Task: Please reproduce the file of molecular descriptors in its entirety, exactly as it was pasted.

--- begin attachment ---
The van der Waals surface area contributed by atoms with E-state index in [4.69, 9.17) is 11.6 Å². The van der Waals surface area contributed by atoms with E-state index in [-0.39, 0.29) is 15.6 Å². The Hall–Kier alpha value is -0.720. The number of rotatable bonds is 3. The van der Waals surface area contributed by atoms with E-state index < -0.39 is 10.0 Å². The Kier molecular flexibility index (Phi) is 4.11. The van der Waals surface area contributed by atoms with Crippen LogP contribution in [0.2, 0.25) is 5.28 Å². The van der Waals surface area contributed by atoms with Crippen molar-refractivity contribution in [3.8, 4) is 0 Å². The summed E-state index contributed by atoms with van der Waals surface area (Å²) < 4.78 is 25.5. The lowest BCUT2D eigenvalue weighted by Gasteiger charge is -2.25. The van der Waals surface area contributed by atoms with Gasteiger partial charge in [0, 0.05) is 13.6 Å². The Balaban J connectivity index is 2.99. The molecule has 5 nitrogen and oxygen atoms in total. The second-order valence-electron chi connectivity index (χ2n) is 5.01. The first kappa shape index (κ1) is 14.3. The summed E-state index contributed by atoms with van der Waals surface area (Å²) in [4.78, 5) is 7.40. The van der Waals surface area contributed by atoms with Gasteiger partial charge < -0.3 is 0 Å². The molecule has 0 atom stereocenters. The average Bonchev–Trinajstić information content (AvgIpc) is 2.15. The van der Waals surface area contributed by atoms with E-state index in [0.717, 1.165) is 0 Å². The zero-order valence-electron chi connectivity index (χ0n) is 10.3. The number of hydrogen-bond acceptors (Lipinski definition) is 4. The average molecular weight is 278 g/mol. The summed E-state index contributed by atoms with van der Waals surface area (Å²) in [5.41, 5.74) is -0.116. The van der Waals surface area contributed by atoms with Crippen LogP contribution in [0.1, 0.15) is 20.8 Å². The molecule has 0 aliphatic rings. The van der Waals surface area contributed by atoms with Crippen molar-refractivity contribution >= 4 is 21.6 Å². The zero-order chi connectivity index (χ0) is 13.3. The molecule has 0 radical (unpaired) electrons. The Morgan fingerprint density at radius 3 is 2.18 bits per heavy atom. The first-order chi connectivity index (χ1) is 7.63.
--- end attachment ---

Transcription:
The van der Waals surface area contributed by atoms with E-state index in [4.69, 9.17) is 11.6 Å². The van der Waals surface area contributed by atoms with E-state index in [-0.39, 0.29) is 15.6 Å². The Hall–Kier alpha value is -0.720. The number of rotatable bonds is 3. The van der Waals surface area contributed by atoms with E-state index < -0.39 is 10.0 Å². The Kier molecular flexibility index (Phi) is 4.11. The van der Waals surface area contributed by atoms with Crippen LogP contribution in [0.2, 0.25) is 5.28 Å². The van der Waals surface area contributed by atoms with Crippen molar-refractivity contribution in [3.8, 4) is 0 Å². The summed E-state index contributed by atoms with van der Waals surface area (Å²) < 4.78 is 25.5. The lowest BCUT2D eigenvalue weighted by Gasteiger charge is -2.25. The van der Waals surface area contributed by atoms with Gasteiger partial charge in [0, 0.05) is 13.6 Å². The Balaban J connectivity index is 2.99. The molecule has 5 nitrogen and oxygen atoms in total. The second-order valence-electron chi connectivity index (χ2n) is 5.01. The first kappa shape index (κ1) is 14.3. The summed E-state index contributed by atoms with van der Waals surface area (Å²) in [4.78, 5) is 7.40. The van der Waals surface area contributed by atoms with Gasteiger partial charge < -0.3 is 0 Å². The molecule has 0 atom stereocenters. The average Bonchev–Trinajstić information content (AvgIpc) is 2.15. The van der Waals surface area contributed by atoms with E-state index in [0.717, 1.165) is 0 Å². The zero-order valence-electron chi connectivity index (χ0n) is 10.3. The number of hydrogen-bond acceptors (Lipinski definition) is 4. The average molecular weight is 278 g/mol. The summed E-state index contributed by atoms with van der Waals surface area (Å²) in [5.41, 5.74) is -0.116. The van der Waals surface area contributed by atoms with Crippen LogP contribution in [0.1, 0.15) is 20.8 Å². The molecule has 0 aliphatic rings. The van der Waals surface area contributed by atoms with Crippen molar-refractivity contribution >= 4 is 21.6 Å². The zero-order chi connectivity index (χ0) is 13.3. The molecule has 0 radical (unpaired) electrons. The Morgan fingerprint density at radius 3 is 2.18 bits per heavy atom. The first-order chi connectivity index (χ1) is 7.63.